Another ballpark trip photo I ran across tonight. Read more about the landmark below. (Check out the video also.) Along with Fenway Park, Wrigley is one of the last parks to maintain a hand turned scoreboard. Unlike the home of the Red Sox, the scoreboard at Wrigley is mounted above the center field bleachers, rather than at ground level, making it harder to hit during play. No players have hit the current scoreboard, although several have come close. The scoreboard was installed in 1937, when Bill Veeck installed the new bleachers. The scoreboard has remained in place ever since, and has only seen minor modifications. The clock was added in 1941, a fifth row of scores was added to each side in 1961 and later a sixth. A set of light stands facing onto the scoreboard was added in 1988 with the introduction of night games. An electronic message board was also added below the scoreboard.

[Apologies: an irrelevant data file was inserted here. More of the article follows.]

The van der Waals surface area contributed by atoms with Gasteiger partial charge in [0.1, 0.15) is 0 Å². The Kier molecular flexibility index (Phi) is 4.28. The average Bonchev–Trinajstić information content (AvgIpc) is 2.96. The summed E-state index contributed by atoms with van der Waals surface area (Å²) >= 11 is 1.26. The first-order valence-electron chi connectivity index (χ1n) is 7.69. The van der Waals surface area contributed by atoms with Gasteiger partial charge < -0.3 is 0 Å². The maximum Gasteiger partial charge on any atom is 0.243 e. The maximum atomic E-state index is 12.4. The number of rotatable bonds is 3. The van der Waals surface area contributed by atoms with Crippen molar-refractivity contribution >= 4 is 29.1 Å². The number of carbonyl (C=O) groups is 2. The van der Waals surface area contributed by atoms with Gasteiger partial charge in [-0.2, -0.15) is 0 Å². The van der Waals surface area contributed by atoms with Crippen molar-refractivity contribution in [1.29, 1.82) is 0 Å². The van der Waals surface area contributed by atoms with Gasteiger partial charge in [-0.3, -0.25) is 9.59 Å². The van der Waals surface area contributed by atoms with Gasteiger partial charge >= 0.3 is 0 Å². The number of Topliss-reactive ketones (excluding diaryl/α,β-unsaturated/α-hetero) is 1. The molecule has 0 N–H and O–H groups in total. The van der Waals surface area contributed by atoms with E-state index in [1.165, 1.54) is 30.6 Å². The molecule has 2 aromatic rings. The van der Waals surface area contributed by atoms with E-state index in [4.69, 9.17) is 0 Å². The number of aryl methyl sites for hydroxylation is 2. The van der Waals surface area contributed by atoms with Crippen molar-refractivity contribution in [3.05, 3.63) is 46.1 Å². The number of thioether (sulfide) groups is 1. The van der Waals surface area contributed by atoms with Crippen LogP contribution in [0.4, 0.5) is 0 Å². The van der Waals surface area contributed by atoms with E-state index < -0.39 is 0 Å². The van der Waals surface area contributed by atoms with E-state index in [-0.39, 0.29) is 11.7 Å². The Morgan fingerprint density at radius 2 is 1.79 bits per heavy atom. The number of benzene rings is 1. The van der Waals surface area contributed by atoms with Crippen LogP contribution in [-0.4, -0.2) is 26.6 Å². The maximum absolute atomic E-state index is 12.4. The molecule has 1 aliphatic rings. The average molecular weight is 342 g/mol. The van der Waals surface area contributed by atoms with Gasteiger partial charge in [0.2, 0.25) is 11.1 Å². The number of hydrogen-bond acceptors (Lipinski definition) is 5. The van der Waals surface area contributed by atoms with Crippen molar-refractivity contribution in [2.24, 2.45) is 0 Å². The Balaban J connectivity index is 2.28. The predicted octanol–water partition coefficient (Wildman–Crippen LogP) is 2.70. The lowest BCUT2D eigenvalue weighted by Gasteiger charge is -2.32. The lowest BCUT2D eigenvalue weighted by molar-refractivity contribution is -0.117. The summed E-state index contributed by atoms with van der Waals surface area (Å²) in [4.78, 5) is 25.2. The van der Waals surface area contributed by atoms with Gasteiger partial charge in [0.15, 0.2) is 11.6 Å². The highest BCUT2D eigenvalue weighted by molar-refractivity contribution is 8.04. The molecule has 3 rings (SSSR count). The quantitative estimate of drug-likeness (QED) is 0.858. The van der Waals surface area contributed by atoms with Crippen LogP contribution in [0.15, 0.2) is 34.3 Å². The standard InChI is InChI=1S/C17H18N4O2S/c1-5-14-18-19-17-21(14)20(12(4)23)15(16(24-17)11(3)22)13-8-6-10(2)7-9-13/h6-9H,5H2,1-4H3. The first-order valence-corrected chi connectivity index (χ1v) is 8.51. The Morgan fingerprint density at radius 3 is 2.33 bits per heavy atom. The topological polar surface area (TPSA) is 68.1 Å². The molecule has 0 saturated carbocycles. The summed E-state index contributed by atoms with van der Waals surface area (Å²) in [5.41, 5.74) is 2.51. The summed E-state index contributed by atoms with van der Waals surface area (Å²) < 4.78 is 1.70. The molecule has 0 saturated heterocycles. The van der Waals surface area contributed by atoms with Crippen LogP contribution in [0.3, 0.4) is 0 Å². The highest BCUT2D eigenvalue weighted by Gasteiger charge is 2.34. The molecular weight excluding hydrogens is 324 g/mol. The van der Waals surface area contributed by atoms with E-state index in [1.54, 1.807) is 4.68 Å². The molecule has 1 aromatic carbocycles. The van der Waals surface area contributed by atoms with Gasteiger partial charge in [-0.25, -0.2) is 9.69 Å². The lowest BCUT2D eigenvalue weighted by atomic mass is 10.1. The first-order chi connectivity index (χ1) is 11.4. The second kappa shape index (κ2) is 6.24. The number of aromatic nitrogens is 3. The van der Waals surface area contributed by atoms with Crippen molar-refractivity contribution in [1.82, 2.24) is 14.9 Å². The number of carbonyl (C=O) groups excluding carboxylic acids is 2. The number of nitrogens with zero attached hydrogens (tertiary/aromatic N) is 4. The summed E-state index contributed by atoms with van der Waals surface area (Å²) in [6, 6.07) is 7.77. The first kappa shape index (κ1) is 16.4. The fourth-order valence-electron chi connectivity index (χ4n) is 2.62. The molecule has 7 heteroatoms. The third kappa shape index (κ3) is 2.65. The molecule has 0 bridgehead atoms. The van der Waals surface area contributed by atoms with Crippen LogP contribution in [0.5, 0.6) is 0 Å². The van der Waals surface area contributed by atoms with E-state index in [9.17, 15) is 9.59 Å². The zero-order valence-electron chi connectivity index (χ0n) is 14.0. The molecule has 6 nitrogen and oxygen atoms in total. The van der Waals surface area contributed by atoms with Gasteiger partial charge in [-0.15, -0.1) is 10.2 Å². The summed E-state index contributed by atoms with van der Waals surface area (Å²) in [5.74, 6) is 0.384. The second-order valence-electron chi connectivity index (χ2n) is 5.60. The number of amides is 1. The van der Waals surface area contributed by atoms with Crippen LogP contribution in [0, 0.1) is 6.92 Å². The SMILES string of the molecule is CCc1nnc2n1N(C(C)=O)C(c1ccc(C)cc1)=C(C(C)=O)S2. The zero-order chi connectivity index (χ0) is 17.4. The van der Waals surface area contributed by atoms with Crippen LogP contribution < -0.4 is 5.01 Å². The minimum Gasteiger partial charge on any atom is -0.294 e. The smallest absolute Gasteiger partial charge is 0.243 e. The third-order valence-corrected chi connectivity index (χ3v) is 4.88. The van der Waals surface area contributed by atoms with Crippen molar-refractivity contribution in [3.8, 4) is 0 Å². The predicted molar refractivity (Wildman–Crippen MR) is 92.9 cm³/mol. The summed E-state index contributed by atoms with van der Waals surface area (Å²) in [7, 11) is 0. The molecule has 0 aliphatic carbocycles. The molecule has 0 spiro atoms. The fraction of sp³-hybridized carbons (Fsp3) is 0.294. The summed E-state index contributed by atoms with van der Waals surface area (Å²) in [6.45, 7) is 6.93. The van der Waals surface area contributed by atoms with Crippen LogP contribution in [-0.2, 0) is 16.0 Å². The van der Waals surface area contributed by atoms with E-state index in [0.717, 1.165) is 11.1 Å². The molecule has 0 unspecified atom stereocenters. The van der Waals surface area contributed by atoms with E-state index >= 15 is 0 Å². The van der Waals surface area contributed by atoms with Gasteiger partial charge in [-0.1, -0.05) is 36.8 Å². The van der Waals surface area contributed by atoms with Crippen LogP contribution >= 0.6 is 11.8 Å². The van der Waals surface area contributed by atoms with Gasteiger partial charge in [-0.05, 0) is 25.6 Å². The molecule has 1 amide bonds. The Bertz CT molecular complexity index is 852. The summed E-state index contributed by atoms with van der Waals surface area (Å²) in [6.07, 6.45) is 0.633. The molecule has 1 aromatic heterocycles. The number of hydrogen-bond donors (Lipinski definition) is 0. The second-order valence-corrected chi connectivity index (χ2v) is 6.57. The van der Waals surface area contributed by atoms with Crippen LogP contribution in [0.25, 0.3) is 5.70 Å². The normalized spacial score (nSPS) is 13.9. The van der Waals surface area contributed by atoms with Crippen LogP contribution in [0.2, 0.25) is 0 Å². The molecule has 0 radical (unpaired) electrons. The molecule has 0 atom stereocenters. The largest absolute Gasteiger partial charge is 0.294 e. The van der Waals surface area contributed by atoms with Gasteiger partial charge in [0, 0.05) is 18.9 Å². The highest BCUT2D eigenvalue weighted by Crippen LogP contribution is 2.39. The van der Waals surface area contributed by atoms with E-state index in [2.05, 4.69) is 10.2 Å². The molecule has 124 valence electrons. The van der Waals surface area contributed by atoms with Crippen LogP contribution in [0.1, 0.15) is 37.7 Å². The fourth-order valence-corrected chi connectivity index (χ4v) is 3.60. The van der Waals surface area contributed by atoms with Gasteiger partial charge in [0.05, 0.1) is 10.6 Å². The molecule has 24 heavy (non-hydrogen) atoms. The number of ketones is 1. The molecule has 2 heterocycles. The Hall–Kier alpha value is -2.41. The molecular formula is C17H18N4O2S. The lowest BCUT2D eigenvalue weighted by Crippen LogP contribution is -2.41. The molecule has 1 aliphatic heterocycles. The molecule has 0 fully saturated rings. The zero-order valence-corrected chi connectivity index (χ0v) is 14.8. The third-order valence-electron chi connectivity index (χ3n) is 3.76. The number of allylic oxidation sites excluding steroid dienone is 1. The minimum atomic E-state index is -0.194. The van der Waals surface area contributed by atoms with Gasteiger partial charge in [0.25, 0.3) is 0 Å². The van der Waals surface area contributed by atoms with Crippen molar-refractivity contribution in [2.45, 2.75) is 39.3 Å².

The scoreboard is still manually operated, with scores coming in through a computer (a ticker tape machine was used in the past); a number turner watches the score changes closely, and updates scores by manually replacing the numbers from within the scoreboard. The scoreboard is made out of sheet steel. The numbers that are placed into the inning windows are steel, painted forest green, and numbered with white numerals. The box for the game playing at Wrigley uses yellow numerals for the current inning. The clock, which sits at the top center of the scoreboard, has never lost time in its 69-year existence.